The biggest rule of thumb is simple: the more time you have (in a location or in life itself), the more you gain from exploring. But the less time you have, the more you should exploit what you know has the best returns.
Caching is basically taking the most-used items in memory and making them immediately available. There are books you may read much more than others, so you keep them by your nightstand. The other books you hardly read are on your bookshelf in the other room. The books on your nightstand are in your “cache” in this analogy, since they’re much more easily accessible. Compared to longer-term storage, cache items can be accessed much faster but have more limited space.
Cache can have various levels too, going between the highest level (can access in a second), to lower levels where it takes increasing time and effort to find them (your bookshelf, your closet, your long-term storage, etc).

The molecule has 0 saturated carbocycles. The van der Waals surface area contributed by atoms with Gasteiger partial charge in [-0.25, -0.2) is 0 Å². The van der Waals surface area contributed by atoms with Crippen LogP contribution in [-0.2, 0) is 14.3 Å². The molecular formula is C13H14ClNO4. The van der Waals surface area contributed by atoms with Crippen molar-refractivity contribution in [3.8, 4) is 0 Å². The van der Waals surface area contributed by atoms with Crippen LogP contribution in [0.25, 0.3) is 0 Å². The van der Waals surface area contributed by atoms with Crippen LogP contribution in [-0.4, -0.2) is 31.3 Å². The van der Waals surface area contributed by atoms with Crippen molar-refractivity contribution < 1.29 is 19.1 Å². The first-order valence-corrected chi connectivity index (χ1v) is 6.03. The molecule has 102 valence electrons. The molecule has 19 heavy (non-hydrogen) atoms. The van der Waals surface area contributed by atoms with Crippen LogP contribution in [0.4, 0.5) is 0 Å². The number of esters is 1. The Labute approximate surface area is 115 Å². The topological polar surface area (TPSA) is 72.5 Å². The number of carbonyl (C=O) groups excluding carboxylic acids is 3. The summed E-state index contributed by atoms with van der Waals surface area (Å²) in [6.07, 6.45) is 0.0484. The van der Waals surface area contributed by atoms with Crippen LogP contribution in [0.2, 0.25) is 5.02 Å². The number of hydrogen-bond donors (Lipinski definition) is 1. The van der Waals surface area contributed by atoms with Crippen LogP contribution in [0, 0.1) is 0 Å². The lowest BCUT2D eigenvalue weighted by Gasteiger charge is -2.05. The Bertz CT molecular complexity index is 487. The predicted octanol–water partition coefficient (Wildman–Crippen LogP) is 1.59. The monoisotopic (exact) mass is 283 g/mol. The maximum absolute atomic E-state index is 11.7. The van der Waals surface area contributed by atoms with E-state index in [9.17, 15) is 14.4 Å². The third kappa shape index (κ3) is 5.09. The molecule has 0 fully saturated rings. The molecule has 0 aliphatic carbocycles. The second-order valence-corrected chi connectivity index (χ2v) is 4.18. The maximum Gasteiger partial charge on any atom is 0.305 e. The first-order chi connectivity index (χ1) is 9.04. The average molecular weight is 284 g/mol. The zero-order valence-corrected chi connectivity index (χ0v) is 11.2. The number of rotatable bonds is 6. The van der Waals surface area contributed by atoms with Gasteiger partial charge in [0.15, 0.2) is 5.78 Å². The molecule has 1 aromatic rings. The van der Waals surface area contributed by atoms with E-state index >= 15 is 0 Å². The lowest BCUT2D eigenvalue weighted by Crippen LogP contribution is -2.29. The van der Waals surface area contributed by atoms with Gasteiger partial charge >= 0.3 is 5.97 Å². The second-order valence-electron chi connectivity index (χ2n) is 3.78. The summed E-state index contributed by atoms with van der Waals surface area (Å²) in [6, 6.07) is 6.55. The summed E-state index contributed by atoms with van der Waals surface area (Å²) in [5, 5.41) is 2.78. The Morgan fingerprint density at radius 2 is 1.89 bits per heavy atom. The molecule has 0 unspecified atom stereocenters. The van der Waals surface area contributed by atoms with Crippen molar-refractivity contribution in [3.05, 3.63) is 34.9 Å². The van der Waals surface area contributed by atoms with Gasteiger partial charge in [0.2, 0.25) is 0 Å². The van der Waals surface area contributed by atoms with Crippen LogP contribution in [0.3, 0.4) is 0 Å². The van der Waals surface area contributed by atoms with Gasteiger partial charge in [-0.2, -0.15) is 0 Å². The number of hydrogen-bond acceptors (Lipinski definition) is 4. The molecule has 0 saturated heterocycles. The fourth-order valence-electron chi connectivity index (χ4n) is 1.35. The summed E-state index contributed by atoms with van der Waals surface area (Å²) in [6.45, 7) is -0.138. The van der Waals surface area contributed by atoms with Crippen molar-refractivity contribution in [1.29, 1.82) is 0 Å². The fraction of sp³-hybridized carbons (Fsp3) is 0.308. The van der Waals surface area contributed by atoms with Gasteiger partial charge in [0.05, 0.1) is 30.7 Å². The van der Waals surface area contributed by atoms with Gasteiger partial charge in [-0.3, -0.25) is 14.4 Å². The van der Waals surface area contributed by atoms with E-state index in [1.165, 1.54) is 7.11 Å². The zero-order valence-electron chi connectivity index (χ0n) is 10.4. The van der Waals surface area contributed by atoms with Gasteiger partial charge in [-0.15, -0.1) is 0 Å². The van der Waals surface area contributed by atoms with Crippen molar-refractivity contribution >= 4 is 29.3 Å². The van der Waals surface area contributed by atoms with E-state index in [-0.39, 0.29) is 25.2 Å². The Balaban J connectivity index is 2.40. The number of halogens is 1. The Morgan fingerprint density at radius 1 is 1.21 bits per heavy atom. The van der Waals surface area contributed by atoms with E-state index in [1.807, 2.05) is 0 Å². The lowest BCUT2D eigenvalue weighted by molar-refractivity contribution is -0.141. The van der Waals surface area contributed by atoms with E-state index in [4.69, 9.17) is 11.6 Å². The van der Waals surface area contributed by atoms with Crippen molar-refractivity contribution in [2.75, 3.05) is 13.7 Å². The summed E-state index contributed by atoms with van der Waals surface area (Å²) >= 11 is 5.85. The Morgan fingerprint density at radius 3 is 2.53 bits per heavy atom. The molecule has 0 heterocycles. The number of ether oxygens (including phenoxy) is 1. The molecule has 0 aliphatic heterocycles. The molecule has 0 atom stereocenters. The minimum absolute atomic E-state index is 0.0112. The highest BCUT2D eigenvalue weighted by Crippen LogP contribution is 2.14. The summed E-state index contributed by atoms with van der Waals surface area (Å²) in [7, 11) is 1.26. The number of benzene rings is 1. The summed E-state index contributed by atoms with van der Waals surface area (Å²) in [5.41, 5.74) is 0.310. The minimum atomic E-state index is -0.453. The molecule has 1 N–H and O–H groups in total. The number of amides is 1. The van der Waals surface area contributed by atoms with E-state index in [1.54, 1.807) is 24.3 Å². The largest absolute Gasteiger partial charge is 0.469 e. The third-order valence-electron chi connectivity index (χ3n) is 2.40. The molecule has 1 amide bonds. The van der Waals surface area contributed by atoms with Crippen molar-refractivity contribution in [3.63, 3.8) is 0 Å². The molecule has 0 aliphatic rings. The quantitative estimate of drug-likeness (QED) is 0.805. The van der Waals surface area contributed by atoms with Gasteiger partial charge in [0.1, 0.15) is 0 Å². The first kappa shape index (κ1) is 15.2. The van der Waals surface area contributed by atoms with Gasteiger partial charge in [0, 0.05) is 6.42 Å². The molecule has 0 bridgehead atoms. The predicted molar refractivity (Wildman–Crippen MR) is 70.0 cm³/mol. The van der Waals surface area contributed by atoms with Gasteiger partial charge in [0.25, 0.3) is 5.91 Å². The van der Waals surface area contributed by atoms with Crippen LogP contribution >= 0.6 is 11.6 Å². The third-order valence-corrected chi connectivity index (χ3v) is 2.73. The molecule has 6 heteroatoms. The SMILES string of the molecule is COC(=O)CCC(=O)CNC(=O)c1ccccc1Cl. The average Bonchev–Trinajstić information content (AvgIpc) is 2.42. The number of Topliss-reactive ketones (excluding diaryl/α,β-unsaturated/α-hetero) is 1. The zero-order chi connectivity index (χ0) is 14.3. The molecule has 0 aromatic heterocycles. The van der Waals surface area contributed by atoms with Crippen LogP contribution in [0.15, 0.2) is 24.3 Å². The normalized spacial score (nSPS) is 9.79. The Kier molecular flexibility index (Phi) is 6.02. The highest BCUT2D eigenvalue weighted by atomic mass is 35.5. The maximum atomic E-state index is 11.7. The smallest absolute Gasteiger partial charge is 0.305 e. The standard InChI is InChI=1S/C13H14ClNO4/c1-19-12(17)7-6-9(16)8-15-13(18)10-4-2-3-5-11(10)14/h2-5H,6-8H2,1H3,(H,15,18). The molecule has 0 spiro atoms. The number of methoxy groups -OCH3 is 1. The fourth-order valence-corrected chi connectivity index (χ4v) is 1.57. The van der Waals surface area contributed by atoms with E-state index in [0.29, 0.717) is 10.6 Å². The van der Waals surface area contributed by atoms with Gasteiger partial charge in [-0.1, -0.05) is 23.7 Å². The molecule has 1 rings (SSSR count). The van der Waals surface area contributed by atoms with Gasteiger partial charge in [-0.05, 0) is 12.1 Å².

Knowing what to Keep in Your Cache
Cache space is at a premium, an inevitably it fills and we must decide what to keep and remove from our “cache,” whatever form it takes. There’s several algorithms to try for doing this.
- Belady’s Algorithm informs the decision based on future data. This is almost always impossible, so we’re just try to get something close to this.
- Random Eviction removes old cache data at random. Works better than you’d expect.
- First-in, First-Out (FIFO) removes cache data that’s been there the longest (“how long have I had this?”).
- Least Recently Used (LRU) remove cache data that’s been untouched the longest (“when did I last use this?”). This one is usually the clear winner.
As for what items to add to your cache, it’s usually best to just add the last item you’ve used. Using it once increases the likelihood of using it again, so statistically it’s a safe bet.